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AmateurAstronaut1969

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    Sleeping in the LM Shelter

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  1. Pegasus first flight - 10th October 1997Giving wings to the Artemis program Pegasus ECUS The ECUS (Exploration Cryogenic Upper Stage) is an essential part of the Artemis program, being the stage which sends all the mission components from LEO to the moon. During it's development, bidding took place between McDonell Douglass, planning for a 6.6m diameter stage, similar to the S-IVB, and Northrop, who recently acquired General Dynamics and was planning on upscaling their Centaur. McDonell's bid was more expensive, as it required advanced tooling and extra dry mass to produce their inverted bulkhead. Despite it yielding a higher preforming stage, NASA eventually chose Northrop's bid, a 5.5m stage, which was named Pegusas as it gave wings to the Artemis program. Now, almost half a decade later, Pegasus is preparing to fly, launching partially fuelled on a Saturn M02 and inserting itself into a Heliocentric orbit. Launch commit and liftoff! Pegasus pressurisation nominal We have J-2 chilldown, 43 seconds to sep We have good indication of Stage Separation Pegasus is exposed to the vacuum of space Nominal orbit achieved, commencing Pegasus separation After testing systems in LEO, the RL10's ignite to send Pegasus into a Heliocentric orbit Cuttoff With it's tanks fully drained, Pegasus cruises into deep space
  2. Great thanks man. I'm an academic person really, so it wasn't too big of a fuss. The real impact was mentally tho, I really didn't expect how stressful and stuff it'd be. I'm good now tho
  3. Robotic arm is HabTech sorry I’m not publishing a mod list, it’s too much effort because I have probably over 100 for version, I use 1.11.2, it’s the most stable for me
  4. Wow, been looking forward to this for a long time. Great job man. Screenshots coming soon!
  5. Hey everyone, just thought I’d give you an update. As it stands, I have like a week and a half left of exams, then I’m free. Once that’s over, I’ll be waiting for Rogerwang86’s new Altair to come out, as he’s making an ETS version. After, that, missions should start again
  6. Ah thanks. British exams are much different though ha, they’re many times harder than the American equivalent, and they’re taken 2 years earlier. We also don’t get retakes either. I’ll be fine though, I’m get good grades and I’ve been preparing all year for this. I’m just exited to return to Artemis after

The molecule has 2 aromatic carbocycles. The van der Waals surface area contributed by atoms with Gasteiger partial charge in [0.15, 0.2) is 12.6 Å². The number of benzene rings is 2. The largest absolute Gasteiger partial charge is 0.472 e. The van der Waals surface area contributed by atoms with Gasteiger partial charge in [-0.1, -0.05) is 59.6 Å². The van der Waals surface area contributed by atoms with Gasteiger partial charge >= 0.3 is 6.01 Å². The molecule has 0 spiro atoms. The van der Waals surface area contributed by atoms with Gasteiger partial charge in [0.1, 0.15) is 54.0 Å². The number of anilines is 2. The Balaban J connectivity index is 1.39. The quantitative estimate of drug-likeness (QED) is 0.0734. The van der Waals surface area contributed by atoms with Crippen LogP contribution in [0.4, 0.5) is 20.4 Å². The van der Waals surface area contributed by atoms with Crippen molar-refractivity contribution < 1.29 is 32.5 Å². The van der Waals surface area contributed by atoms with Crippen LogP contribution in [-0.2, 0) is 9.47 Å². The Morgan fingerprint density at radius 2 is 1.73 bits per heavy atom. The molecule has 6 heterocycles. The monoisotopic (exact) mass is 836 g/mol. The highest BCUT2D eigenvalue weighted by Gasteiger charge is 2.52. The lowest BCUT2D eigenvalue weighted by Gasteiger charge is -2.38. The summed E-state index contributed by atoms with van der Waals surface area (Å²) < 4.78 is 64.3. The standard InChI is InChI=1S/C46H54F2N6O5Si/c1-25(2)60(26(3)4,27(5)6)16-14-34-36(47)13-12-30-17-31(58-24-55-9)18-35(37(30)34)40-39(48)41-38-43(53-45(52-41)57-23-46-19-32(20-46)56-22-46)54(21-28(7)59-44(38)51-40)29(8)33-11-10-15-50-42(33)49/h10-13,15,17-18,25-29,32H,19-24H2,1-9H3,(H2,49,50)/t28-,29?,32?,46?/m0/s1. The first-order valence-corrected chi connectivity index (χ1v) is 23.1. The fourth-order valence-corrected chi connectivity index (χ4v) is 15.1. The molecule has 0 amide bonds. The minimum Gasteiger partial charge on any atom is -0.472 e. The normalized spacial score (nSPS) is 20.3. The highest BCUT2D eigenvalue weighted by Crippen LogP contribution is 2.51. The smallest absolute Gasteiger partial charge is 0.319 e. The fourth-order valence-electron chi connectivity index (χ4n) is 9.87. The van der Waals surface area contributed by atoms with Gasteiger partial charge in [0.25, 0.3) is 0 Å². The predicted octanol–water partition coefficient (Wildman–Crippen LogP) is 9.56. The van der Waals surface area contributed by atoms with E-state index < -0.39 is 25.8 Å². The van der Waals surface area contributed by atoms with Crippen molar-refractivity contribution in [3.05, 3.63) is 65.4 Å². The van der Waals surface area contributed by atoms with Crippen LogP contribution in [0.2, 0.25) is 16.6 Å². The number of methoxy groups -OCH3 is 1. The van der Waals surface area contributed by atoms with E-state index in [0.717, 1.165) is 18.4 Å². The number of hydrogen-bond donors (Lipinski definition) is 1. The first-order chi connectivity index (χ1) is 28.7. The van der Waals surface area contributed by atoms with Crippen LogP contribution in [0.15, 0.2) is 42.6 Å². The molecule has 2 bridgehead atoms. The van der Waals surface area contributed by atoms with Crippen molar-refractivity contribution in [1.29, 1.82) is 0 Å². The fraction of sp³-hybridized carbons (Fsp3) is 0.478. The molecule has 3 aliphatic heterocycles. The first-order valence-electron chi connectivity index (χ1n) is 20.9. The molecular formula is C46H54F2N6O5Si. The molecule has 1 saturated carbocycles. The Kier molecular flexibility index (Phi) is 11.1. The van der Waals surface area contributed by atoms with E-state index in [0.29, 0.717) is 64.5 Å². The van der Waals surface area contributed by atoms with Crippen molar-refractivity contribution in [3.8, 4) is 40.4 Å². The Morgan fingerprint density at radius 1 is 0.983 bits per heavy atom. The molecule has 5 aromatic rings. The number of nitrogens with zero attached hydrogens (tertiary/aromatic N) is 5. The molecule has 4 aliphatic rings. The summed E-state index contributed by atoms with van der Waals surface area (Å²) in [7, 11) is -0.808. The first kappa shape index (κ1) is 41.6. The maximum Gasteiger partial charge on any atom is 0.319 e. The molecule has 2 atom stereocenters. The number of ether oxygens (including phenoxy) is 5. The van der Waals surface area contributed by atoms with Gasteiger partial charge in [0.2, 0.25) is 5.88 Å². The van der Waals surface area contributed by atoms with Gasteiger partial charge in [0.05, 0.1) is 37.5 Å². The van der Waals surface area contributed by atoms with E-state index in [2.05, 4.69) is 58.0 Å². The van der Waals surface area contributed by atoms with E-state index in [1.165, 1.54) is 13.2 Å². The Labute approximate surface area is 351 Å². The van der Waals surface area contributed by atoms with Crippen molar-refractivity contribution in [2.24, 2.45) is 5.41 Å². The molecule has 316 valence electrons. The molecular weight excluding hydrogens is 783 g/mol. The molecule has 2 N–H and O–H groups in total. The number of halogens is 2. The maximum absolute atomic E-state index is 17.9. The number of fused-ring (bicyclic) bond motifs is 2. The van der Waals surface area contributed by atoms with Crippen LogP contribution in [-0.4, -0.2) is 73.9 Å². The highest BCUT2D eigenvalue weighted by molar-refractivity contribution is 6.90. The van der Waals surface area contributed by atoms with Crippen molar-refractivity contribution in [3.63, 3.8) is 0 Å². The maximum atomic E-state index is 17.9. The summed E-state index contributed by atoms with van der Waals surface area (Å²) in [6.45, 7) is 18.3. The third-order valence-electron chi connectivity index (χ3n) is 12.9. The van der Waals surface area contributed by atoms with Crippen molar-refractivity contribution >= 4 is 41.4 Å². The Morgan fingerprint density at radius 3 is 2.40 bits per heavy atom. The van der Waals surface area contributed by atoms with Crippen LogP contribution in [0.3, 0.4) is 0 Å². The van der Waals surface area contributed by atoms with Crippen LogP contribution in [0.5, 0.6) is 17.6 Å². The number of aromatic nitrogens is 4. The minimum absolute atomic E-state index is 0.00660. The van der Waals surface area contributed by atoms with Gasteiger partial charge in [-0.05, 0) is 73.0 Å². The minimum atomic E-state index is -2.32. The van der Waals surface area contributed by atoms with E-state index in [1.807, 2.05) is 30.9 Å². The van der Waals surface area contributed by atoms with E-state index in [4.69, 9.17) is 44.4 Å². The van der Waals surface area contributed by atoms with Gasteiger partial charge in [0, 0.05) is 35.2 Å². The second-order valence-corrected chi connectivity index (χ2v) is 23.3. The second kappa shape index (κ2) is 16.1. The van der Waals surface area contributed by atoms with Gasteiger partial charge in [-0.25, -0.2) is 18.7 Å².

7. Hi guys, I should probably have said last week, but Artemis is stopping for the near future. I’ve got important exams for the next 7 weeks basically I haven’t had much time to play amongst all the revision. So posts will stop until the end of June, after which, I’ll try and do this whole thing over the summer. Cool? Awesome!
  8. Tweakscale, and It's closer to like 4.2m. Challenger was essentially Skylab - It was close to it's size but instead of being a reused stage, It's an actual station module
  9. Freedom Expedition 32 - 30th September 1996 It's a test...still a test! Crewed Block V After the successful launch of Artemis 1 back in March, the Apollo block V system has been fully fully crew rated and verified. Before crewed flights for the Artemis program begin, a full manned test of the block V must be done. Expedition 32 will carry the new Apollo spacecraft to Freedom, along with a block IV mission module for a 2 week test flight. The crew chosen to fly on the new spacecraft are: - Commander, Michael Lawson - A veteran of the Freedom program, and his last spaceflight - Pilot, Natalie Duncan - The first woman to graduate NASA's pilot training scheme The crew will use their two weeks aboard Freedom to film the movie ''The dream is alive'' using an IMAX camera system brought up aboard the Crew module The crew board their Saturn M02, ready to launch in a matter of hours Liftoff! Passing through Max-Q ''Expedition 32, you are go for staging!'' ''Copy that Houston'' Successful staging Nominal orbital insertion, prepare for spacecraft separation Block V spreads it's wings Mission module extraction After 15 hours, Block V approaches Freedom Docking confirmed After 14 days, the crew wrap-up filming and depart from the Station Mission module jettison Apollo preforms it's deorbit burn and prepares for SM separation Gasses begin to compress around the CM and generate heat Drogue chute deployment Mains drawn The crew splashdown safely only 2 kilometres from the target zone, close to the coast of Hawaii Apollo Block V is now certified for Crewed flight, a major step in the Artemis program. Block V spacecraft will soon replace Block IV spacecraft, transporting crew to both Freedom and the moon!